We love going to the Big E--(the New England States' Exposition, or the joint New England States' fair, held in Western Massachusetts every September: we love the food, the replicas of the different state houses, the animal shows, the prize-winning veggie displays, the various vendors, the parade. . . We really love everything about it except for the two-hour drive out there, and the return trip at night. This year we drove out bright and early, getting there by 9:30 on Saturday morning, and we planned to stay overnight in Springfield and drive back the next day.
Upon arriving at the fair, we checked out the prize-winning Christmas trees, the pig races, the singing dairy case, the butter sculpture, the hot tubs tent, and the Anheuser-Busch Clydesdales. When Sarah and Sean (guardians for the weekend to Garrison and Clarinda) arrived an hour and a half later, we met them near the cheese curd booth and the "nice" bathrooms and piled all the kids into the red rented wagon ($15 for the day--worth every penny).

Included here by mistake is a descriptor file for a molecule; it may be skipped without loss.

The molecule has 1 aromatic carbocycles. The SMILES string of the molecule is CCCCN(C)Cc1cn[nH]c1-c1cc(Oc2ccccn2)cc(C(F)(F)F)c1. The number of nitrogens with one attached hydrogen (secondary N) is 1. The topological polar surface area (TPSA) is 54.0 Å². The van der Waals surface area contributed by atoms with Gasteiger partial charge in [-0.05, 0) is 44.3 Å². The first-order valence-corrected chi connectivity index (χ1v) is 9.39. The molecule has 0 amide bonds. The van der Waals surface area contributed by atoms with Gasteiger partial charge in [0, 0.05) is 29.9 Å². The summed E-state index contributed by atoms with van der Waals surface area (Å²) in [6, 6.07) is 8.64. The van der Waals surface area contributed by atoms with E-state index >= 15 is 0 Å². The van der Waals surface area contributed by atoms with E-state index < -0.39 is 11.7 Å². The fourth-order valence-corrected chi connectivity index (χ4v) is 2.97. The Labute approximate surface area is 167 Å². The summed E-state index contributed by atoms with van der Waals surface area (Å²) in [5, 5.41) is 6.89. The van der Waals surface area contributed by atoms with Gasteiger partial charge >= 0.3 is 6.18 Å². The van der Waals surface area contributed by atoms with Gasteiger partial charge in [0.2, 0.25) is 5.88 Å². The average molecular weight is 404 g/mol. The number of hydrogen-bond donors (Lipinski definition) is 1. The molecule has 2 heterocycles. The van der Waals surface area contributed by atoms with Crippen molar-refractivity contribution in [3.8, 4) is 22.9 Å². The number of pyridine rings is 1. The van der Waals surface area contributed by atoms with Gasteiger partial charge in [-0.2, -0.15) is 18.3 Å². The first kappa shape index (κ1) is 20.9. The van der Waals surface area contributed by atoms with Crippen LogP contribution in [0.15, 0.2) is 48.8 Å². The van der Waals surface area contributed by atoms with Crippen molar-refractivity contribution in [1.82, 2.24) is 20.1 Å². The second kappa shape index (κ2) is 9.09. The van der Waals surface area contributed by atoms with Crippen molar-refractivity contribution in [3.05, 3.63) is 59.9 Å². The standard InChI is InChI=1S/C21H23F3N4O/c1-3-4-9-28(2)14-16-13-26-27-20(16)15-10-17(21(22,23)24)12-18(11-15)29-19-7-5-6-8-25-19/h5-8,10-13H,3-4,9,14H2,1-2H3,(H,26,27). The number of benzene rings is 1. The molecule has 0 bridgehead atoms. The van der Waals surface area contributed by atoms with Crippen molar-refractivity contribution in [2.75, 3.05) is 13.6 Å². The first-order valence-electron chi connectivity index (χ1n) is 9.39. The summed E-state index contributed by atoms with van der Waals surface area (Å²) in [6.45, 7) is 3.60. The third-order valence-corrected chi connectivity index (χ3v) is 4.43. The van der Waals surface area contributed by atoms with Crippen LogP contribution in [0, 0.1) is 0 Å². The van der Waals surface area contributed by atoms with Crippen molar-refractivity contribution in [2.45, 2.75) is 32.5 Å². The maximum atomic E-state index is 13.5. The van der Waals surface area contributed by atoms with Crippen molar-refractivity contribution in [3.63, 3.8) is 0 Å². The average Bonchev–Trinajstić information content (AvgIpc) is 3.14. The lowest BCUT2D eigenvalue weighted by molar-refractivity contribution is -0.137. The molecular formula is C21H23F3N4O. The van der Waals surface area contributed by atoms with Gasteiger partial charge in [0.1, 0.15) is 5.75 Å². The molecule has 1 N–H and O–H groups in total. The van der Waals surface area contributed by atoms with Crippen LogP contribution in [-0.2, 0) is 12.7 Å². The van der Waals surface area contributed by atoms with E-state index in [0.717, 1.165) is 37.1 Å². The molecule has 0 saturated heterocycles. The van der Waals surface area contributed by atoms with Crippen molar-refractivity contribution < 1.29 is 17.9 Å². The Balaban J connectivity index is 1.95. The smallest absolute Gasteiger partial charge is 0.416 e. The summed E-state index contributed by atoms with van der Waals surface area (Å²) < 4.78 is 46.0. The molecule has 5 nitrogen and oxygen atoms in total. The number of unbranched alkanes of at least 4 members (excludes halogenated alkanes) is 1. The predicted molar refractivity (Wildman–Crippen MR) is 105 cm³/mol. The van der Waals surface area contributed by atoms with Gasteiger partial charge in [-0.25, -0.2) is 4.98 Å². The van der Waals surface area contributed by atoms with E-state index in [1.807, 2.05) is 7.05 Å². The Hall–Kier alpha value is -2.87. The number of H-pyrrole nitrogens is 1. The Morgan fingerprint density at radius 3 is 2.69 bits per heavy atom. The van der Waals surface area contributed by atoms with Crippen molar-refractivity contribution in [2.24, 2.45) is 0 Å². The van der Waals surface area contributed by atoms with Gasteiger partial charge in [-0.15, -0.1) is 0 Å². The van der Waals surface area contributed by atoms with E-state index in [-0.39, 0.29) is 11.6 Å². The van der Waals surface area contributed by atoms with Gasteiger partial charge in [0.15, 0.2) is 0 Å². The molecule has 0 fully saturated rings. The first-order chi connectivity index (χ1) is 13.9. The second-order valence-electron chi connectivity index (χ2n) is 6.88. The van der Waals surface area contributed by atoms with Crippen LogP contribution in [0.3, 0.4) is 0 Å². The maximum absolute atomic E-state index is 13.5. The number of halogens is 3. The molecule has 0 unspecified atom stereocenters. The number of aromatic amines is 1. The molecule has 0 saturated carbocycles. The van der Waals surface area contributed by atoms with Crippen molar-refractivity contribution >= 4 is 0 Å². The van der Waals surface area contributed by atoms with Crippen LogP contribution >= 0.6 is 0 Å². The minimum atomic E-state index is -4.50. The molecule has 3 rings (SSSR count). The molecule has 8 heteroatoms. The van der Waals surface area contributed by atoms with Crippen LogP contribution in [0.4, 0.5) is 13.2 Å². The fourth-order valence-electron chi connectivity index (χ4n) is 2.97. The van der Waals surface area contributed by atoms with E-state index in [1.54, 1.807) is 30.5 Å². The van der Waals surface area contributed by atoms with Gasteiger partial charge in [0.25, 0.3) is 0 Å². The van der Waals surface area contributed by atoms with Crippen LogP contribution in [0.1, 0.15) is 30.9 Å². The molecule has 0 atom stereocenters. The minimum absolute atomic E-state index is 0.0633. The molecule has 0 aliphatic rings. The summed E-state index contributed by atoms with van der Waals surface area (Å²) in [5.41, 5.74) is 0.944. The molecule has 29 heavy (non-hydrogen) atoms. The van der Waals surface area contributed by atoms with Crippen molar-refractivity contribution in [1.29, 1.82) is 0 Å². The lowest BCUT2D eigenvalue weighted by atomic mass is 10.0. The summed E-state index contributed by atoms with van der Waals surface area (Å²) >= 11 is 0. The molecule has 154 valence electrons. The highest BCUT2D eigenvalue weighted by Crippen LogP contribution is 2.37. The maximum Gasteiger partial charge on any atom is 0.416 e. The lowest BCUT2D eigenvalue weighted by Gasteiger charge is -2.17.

The wagon could indeed fit all four kids--six, five, and two almost-three-year-olds--but only if everyone was perfectly happy. If even one child was a tad out of sorts, pushing would ensue, so it worked out better to put three kids in the wagon and wear one of the two-year-olds. The wagon was shockingly easy to pull around, with its giant wheels and good turning radius--and we left it outside the different buildings with a quilt and some sweatshirts inside.
Our first stop together was the giant slide, where Marcus and Garrison went down together. Samantha considered going with Robert, but she was not a fan of the side-by-side instructions and let her displeasure sound, so Robert walked down the stairs with her instead.